"Controversial issues" legislation in New Jersey reintroduced

Assembly Bill 783 and Senate Bill 598, a pair of identical bills that would require the state board of education to adopt rules to prevent public school teachers in the state from engaging in what they describe as "political, ideological or religious advocacy in the classroom" and establish penalties for violations "up to and including termination of employment," were introduced in the New Jersey legislature in January 2022.

The rules demanded by the bills would require teachers to "provide students with materials supporting both sides of a controversial issue being addressed and to present both sides in a fair-minded, nonpartisan manner," where "controversial issue" was defined as "an issue that is part of an electoral party platform at the local, state, or federal level." As Ars Technica (January 29, 2019) observed in discussing a spate of similar measures in 2019, "a large number of state party platforms specifically mention evolution and climate change."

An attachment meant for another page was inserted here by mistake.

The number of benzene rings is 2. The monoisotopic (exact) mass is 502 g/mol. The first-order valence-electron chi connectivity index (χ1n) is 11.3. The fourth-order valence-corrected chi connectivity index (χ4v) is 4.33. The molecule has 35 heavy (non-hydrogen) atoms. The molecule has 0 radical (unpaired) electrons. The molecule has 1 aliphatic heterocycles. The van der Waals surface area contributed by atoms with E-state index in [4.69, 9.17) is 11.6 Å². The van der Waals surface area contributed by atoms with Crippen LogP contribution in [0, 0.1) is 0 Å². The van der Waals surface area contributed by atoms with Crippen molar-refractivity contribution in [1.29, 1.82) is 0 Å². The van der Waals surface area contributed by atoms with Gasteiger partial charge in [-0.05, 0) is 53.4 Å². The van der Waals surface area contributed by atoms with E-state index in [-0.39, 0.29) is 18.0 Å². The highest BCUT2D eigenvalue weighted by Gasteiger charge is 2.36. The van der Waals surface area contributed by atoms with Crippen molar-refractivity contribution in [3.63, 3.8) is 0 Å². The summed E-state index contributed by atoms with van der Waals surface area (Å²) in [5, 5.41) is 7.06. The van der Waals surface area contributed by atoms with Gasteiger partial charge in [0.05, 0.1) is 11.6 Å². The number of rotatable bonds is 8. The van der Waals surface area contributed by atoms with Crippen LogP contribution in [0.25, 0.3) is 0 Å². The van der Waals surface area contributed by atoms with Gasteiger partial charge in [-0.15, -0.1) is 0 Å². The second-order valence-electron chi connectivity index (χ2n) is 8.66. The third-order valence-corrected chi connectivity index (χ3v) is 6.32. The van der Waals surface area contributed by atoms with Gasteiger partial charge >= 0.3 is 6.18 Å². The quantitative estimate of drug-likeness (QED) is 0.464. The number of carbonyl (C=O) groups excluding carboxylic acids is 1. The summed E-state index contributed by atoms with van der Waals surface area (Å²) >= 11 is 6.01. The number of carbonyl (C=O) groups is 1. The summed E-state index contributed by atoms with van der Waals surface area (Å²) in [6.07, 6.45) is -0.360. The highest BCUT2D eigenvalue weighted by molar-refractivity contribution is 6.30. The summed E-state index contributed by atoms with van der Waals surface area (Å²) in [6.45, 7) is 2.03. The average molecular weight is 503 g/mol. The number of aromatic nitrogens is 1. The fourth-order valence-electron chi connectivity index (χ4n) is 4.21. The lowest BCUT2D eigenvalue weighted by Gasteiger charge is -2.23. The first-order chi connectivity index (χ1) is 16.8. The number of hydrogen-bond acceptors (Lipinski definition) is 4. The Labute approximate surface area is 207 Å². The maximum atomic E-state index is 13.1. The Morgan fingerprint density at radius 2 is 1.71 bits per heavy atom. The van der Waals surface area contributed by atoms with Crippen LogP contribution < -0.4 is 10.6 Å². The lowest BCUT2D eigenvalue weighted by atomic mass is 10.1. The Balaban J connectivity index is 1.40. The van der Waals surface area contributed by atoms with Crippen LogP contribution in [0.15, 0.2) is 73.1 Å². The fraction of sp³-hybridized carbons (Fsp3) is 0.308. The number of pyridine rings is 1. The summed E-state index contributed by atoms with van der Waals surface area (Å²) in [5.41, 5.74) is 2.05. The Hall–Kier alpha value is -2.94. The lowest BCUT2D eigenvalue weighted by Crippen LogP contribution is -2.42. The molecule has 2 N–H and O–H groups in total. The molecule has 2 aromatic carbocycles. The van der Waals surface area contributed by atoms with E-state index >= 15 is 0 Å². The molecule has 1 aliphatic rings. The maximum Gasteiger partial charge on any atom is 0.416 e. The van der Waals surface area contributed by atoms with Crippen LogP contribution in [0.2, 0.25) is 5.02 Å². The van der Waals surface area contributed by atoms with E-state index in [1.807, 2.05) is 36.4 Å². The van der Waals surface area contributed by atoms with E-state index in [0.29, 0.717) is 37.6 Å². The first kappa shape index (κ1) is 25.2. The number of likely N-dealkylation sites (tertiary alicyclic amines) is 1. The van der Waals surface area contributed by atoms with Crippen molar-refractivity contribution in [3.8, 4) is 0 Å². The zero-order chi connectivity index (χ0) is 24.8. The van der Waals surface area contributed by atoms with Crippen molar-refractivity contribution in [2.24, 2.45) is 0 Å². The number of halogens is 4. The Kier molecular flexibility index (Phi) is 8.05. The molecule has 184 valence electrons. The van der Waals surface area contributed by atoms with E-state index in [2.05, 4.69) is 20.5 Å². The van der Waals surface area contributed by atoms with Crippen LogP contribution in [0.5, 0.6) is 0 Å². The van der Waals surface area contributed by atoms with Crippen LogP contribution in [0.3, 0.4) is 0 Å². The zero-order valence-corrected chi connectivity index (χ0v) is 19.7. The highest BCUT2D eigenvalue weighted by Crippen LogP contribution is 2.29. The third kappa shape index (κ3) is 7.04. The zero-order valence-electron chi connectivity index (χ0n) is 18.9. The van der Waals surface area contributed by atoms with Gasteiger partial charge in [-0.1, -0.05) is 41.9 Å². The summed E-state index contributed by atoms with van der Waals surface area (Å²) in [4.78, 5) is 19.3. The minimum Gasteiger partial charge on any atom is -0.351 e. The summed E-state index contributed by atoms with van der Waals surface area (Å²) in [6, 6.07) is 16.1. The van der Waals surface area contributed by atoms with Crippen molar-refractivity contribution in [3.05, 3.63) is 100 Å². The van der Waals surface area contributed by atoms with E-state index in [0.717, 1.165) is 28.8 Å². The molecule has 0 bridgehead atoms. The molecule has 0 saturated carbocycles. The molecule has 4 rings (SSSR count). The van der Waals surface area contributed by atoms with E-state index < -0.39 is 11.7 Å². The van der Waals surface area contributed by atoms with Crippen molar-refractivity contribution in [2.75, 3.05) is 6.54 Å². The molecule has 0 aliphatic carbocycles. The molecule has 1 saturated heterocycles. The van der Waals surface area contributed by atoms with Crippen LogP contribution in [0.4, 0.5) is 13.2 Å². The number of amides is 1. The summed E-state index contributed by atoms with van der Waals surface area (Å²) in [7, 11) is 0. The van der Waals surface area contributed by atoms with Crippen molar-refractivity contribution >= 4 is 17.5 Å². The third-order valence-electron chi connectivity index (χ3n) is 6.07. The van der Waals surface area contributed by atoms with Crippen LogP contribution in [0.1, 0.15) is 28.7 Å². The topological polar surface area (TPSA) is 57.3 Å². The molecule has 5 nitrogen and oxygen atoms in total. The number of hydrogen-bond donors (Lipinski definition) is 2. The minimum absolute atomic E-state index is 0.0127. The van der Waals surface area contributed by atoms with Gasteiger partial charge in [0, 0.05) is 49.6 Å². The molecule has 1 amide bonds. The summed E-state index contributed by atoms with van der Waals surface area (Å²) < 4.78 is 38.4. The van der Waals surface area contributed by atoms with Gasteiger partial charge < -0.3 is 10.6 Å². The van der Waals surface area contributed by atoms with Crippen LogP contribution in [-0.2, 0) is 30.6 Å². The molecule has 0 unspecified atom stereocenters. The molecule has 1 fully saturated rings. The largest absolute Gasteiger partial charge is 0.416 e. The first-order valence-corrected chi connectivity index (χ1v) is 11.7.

Assembly Bill 783 was introduced by Gerard Scharfenberger (R-District 13) and Robert Auth (R-District 39). Senate Bill 598 was introduced by Michael L. Testa Jr. (R-District 1) and Joseph Pennachio (R-District 26). The bills are identical to predecessors introduced by the same legislators late in the 2020-2021 legislative session, Assembly Bill 6136 and Senate Bill 4166, which died in committee when the legislative session ended, as NCSE reported.

Glenn Branch
Short Bio

Glenn Branch is Deputy Director of NCSE.

branch@ncse.ngo